Jennifer Rowlinson | Associate

A Nightmare Feast to Avoid at Christmas

The frosty nights are well under way and Jack Frost has been nipping at our noses. Whilst everyone prepares to roast chestnuts on an open fire, we have prepared an article on food poisoning to help you in making the holiday season bright.

Festive Feasts  – A Warning

It is the most wonderful time of the year. However, a bad experience with your festive feasts could leave you feeling more like the Grinch this season.

In a recent case, a newly married couple and over 50 wedding guests were struck down with salmonella food poisoning.  Investigations traced the cause of salmonella to the hog roast which was undercooked.  The couple were so ill that they had to cancel their honeymoon.  The catering company pleaded guilty to two breaches of health and safety and were fined £200,000.

A large proportion of festive foods could result in party goers experiencing food poisoning. According to the NHS, campylobacter (bacteria which usually lives in the digestive system of animals) is the most common cause of food poisoning in the country and affects more than 280,000 people each year. Therefore, it is important to be mindful of food and hygiene regulations if you are preparing a festive feast.

All You Want for Christmas – An Answer  

Restaurants, hotels and other establishments in Scotland are required to adhere to regulations when it comes to the cleanliness of their kitchens, their food storage and cooking procedures. The Consumer Rights Act requires the restaurants in Scotland to provide food that is of “satisfactory quality” for example properly stored, free from harmful bacteria and properly cooked. If a customer took ill as a result of their failure, they would have a remedy against the restaurant.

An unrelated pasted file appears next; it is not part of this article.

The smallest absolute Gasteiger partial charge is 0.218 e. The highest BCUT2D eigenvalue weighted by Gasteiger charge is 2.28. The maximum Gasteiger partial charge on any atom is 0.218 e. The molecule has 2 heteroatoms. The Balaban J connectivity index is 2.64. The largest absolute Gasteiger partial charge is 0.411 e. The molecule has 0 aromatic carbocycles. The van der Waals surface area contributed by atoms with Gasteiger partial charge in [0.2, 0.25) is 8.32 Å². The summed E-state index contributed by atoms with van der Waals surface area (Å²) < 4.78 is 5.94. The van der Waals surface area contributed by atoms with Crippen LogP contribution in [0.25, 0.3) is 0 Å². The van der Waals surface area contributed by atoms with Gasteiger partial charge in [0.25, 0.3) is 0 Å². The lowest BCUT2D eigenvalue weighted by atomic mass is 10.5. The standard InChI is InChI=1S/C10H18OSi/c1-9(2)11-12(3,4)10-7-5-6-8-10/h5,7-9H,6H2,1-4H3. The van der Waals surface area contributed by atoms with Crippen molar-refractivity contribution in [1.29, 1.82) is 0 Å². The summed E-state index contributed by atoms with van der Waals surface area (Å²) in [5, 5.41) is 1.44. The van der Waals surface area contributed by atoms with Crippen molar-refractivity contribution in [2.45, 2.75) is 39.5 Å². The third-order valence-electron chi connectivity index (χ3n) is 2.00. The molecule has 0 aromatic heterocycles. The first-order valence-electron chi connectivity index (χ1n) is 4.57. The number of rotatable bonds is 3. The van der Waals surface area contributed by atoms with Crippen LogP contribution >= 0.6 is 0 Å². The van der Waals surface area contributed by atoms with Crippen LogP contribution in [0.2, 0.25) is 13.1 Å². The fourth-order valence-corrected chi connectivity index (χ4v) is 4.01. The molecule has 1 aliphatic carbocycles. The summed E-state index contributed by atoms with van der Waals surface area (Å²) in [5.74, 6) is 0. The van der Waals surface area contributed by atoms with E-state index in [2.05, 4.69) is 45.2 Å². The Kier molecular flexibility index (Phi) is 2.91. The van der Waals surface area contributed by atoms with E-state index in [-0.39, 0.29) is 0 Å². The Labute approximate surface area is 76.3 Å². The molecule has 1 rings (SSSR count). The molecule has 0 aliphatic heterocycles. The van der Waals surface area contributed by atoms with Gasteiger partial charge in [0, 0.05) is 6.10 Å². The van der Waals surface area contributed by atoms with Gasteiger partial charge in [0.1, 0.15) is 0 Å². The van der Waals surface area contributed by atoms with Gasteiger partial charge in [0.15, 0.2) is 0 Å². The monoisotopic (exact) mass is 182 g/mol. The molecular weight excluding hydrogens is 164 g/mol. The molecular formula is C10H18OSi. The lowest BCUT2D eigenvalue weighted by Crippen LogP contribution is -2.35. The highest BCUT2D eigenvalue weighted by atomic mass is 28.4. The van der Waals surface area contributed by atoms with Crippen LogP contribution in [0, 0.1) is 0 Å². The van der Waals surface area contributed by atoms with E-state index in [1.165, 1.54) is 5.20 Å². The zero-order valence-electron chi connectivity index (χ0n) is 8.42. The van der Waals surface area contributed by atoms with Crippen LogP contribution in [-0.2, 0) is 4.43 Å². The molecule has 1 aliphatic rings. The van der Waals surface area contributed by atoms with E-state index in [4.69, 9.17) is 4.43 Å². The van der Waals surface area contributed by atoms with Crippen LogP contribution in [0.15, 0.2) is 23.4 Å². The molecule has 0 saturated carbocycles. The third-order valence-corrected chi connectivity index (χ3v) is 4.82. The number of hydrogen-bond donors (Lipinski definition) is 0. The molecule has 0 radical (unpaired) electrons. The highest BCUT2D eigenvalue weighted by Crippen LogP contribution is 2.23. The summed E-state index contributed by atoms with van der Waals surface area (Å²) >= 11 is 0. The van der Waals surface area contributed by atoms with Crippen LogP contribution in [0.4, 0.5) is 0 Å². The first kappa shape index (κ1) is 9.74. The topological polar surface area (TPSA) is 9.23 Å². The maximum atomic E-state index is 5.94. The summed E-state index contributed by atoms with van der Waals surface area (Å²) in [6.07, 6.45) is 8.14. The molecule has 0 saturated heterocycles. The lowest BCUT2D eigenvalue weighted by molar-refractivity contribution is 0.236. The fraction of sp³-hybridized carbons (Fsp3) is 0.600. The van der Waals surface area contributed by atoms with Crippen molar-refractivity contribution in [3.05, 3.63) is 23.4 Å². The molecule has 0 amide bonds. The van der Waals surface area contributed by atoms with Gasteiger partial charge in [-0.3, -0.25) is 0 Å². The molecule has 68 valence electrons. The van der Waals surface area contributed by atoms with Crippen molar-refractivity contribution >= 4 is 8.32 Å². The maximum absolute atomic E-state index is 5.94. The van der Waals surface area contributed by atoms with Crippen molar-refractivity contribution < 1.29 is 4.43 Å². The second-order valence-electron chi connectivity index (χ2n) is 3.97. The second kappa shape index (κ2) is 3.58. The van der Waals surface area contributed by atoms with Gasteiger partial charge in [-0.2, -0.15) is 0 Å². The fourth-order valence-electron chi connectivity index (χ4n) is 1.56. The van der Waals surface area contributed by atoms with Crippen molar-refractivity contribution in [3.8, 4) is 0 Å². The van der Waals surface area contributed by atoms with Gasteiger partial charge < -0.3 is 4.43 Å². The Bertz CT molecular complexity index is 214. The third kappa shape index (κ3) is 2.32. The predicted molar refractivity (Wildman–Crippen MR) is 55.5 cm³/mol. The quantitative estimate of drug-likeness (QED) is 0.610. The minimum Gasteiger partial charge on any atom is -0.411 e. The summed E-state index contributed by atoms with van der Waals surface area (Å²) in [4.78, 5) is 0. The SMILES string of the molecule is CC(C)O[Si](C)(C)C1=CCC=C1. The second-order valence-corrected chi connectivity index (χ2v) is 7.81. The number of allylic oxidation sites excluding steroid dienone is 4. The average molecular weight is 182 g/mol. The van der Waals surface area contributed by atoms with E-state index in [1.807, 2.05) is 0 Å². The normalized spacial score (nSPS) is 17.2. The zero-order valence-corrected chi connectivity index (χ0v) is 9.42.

If you are ill over the festive period as a result of food poisoning, then you may be entitled to claim for personal injury.

The starting point, as with any case, is the act or omission that caused the illness. Important factors that require to be considered include:

  • How the food was contaminated;
  • Where else did you eat prior to the illness beginning;
  • What particular food caused the illness;
  • How was food contaminated?;
  • Was the food prepared in accordance with proper hygiene rules;
  • Were others in your party suffering from the same illness?

The next stage in the investigation is to establish what steps were taken after discovering the illness:

  • Was the illness reported
  • What, if any, treatment did you require?

End Note

This year, to save (any) tears, make sure you follow food and hygiene regulations.

Jennifer Rowlinson

Jennifer Rowlinson

Personal Injury Team

“I particularly enjoy being involved in court hearings and helping my client’s feel supported through the court process from beginning to end”

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